Meanwhile, an even larger study, the Women’s Health Initiative (WHI), was raising more questions about the potential risks associated with HRT. Involving more than 160,000 women, WHI is the world’s largest clinical trial of health interventions for midlife women, studying the effects HRT, diet changes and calcium and vitamin D supplements on heart disease, osteoporotic fractures and breast and colorectal cancer risk.
In 2002, scientists at the National Institutes of Health (NIH) National Heart, Lung and Blood Institute halted the arm of the WHI study in which women were taking combination estrogen and progestin. Early data from this group of women showed that HRT significantly increased the risk of breast cancer, heart attack, stroke and blood clots in the legs and lungs.
Then, in 2004, the NIH stopped the estrogen-only study arm, in which women who had undergone hysterectomy were taking estrogen. Data showed that estrogen increased their risk of blood clots and stroke and did not reduce the risk of heart attack. (Estrogen’s effect on breast cancer risk was unclear.)
A change in recommendations
These studies were the first large-scale trials that looked for cause and effect with heart disease and HRT. HRT does offer some benefits, such as preventing osteoporosis and reducing the risk of colon cancer. But the data on heart-related risks from these studies were very compelling. As a result, the American Heart Association and the U.S. Food and Drug Administration developed new guidelines for the use of HRT:
- HRT should not be used for prevention of heart attack or stroke.
- Use of HRT for other problems such as preventing osteoporosis should be carefully considered and the risks weighed against the benefits. Women who have existing coronary artery disease should consider other options.
- HRT may be used short-term to treat menopausal symptoms.
- Long-term use is discouraged because the risk for heart attack, stroke and breast cancer increases the longer HRT is used.
The bottom line, say physicians at the Miller Family Heart & Vascular Institute at Cleveland Clinic: weigh the benefits of HRT against the risks and discuss the whole subject of HRT with your physician to be able to make an informed decision.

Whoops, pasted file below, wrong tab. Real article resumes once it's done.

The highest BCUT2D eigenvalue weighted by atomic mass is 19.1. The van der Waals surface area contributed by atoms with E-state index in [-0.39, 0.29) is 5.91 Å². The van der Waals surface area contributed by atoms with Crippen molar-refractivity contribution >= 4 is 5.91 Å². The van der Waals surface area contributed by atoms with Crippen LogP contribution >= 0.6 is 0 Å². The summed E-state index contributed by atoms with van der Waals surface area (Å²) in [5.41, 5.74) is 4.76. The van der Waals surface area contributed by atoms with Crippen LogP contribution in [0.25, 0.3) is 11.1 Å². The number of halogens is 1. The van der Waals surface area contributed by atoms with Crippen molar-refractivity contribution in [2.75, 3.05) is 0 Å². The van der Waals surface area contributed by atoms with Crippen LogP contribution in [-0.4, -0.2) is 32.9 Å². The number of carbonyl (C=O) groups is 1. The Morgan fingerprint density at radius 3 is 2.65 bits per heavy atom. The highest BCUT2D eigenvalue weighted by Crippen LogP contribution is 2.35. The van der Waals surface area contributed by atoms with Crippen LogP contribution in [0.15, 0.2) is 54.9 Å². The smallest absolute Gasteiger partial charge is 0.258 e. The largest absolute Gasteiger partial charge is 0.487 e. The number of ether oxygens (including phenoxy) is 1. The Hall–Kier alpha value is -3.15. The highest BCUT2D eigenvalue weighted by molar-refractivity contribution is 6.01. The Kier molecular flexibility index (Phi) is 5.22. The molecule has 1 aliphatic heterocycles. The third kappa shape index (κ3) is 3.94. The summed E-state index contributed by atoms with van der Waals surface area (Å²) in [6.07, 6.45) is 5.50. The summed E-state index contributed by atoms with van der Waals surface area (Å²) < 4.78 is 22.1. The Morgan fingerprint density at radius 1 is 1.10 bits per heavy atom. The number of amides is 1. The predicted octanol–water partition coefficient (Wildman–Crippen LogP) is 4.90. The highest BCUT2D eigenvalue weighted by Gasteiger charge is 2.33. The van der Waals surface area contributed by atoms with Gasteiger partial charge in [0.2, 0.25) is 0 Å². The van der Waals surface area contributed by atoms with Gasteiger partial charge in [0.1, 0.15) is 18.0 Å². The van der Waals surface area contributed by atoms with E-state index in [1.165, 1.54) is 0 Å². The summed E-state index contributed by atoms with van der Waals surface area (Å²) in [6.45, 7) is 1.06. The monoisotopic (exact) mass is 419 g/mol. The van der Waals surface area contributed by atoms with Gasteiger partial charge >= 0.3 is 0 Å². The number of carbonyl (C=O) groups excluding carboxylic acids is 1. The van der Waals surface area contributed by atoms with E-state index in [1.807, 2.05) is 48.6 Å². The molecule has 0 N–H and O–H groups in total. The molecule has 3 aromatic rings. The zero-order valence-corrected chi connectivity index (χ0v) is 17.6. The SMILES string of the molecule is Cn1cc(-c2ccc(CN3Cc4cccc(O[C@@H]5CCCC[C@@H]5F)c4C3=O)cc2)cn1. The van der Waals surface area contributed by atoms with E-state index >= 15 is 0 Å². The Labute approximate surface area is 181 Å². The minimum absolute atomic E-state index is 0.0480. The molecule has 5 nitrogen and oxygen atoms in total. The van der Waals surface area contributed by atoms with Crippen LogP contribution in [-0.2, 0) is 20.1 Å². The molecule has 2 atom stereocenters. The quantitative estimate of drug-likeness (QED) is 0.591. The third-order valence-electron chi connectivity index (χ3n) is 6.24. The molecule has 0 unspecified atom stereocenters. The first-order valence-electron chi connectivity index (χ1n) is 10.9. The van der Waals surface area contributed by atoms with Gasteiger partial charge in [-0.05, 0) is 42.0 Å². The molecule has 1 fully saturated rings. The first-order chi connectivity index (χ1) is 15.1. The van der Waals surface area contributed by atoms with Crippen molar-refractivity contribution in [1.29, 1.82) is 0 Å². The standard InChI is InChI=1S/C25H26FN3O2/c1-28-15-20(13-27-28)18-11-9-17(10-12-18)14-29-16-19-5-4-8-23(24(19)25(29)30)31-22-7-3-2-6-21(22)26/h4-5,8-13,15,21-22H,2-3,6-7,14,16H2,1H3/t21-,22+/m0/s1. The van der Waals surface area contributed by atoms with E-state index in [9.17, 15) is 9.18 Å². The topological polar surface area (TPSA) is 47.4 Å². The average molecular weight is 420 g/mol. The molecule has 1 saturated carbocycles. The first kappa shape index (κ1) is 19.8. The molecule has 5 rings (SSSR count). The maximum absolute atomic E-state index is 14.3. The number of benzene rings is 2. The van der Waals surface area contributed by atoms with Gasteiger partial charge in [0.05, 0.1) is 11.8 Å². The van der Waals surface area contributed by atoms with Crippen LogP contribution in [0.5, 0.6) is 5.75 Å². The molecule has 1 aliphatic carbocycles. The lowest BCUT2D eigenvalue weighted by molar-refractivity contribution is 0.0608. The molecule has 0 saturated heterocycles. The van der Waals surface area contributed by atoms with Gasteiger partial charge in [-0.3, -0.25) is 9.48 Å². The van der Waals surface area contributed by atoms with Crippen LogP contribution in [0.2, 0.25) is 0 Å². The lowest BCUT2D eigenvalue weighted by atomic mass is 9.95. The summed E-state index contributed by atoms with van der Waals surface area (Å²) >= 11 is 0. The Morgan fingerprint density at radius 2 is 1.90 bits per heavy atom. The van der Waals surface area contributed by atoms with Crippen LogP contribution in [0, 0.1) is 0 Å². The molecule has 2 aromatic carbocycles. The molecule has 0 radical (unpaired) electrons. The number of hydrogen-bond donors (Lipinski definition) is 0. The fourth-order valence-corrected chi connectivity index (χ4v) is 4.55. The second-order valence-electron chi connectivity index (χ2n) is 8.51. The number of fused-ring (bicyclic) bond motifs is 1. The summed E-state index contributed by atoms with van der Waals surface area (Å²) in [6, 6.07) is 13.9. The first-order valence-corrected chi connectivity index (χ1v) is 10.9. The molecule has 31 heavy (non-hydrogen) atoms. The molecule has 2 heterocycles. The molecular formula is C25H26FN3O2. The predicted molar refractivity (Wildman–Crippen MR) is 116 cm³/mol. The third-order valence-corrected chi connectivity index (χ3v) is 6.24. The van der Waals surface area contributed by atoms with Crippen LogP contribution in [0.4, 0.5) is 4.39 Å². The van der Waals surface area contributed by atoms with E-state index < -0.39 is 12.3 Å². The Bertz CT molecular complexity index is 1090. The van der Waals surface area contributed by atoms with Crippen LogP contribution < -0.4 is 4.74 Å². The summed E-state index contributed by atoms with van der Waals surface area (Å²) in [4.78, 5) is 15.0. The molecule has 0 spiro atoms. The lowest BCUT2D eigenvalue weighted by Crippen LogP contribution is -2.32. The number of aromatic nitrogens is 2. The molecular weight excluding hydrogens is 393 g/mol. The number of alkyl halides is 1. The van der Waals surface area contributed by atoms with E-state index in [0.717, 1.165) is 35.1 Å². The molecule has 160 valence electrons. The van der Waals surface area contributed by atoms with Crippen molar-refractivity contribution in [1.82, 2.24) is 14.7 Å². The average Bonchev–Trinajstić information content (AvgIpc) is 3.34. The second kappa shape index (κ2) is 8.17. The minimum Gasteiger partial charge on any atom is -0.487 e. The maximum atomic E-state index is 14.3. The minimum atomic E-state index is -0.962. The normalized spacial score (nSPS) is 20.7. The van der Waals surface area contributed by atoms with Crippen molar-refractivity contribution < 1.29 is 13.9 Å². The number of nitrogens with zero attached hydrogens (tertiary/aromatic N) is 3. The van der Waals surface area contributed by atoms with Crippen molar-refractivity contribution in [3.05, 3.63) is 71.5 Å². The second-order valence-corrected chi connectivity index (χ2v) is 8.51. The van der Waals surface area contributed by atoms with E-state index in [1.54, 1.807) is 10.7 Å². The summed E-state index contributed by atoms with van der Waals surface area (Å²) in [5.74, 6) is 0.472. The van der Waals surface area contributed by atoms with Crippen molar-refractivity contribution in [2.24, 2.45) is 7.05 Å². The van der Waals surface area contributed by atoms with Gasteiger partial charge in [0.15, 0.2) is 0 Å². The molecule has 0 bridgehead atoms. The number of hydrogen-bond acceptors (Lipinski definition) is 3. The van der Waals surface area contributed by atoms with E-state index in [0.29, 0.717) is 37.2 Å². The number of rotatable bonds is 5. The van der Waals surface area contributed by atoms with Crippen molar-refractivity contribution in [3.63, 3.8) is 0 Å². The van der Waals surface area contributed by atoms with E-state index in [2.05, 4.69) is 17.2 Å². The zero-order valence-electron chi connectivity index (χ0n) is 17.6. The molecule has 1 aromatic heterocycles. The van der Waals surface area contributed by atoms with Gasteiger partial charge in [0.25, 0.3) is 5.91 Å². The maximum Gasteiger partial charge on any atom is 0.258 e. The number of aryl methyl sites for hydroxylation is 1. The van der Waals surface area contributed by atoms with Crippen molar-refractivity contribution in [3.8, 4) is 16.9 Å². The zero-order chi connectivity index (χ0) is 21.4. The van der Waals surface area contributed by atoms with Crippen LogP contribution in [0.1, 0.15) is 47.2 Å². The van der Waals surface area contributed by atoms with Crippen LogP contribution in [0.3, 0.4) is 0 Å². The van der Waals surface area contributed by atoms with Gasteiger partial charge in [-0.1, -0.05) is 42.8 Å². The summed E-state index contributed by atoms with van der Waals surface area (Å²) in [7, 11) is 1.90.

For more information about HRT and your heart, call the Miller Family Heart & Vascular Institute Resource and Information Center Nurse at 216.445.9288 or toll-free 866.289.6911.
To make an appointment with a Preventive Cardiology specialist, call 216.444.9353, or toll-free 800.223.2273, ext. 49353. Preventive Cardiology can assess your heart and circulatory system health and help you set up a plan to reduce your risk for heart attack and stroke if needed.
To discuss hormone replacement therapy with a Cleveland Clinic expert, call 216.444.4HER to schedule an appointment with a gynecologist or nurse practitioner.
- Hulley S, Grady D, Bush T, Furberg C, Herrington D, Riggs B, Vittinghoff E. Randomized trial of estrogen plus progestin for secondary prevention of coronary heart disease in postmenopausal women. Heart and Estrogen/progestin Replacement Study (HERS) Research Group. JAMA 1998; 280(7):605-13
- Grady D, Herrington D, Bittner V, Blumenthal R, Davidson M, Hlatky M, Hsia J, Hulley S, Herd A, Khan S, Newby LK, Waters D, Vittinghoff E, Wenger N; HERS Research Group. Cardiovascular disease outcomes during 6.8 years of hormone therapy: Heart and Estrogen/progestin Replacement Study follow-up (HERS II). JAMA 2002; 288(1):49-57
- Manson J, Hsia J, Johnson K et al. Estrogen plus progestin and risk of coronary heart disease. New Engl J of Med 2003; 349:523-534.
- U.S. Department of Health and Human Services and the National Institutes of Health. Facts on Menopausal Hormone Therapy, June 2005.
- Women’s Health Initiative Steering Committee. Effects of conjugated equine estrogen in postmenopausal women with hysterectomies. JAMA 2004; 291:1701-12.
- The American Heart Association*
- Heart Truth for Women, NHLBI*
Reviewed By: Dr. Leslie Cho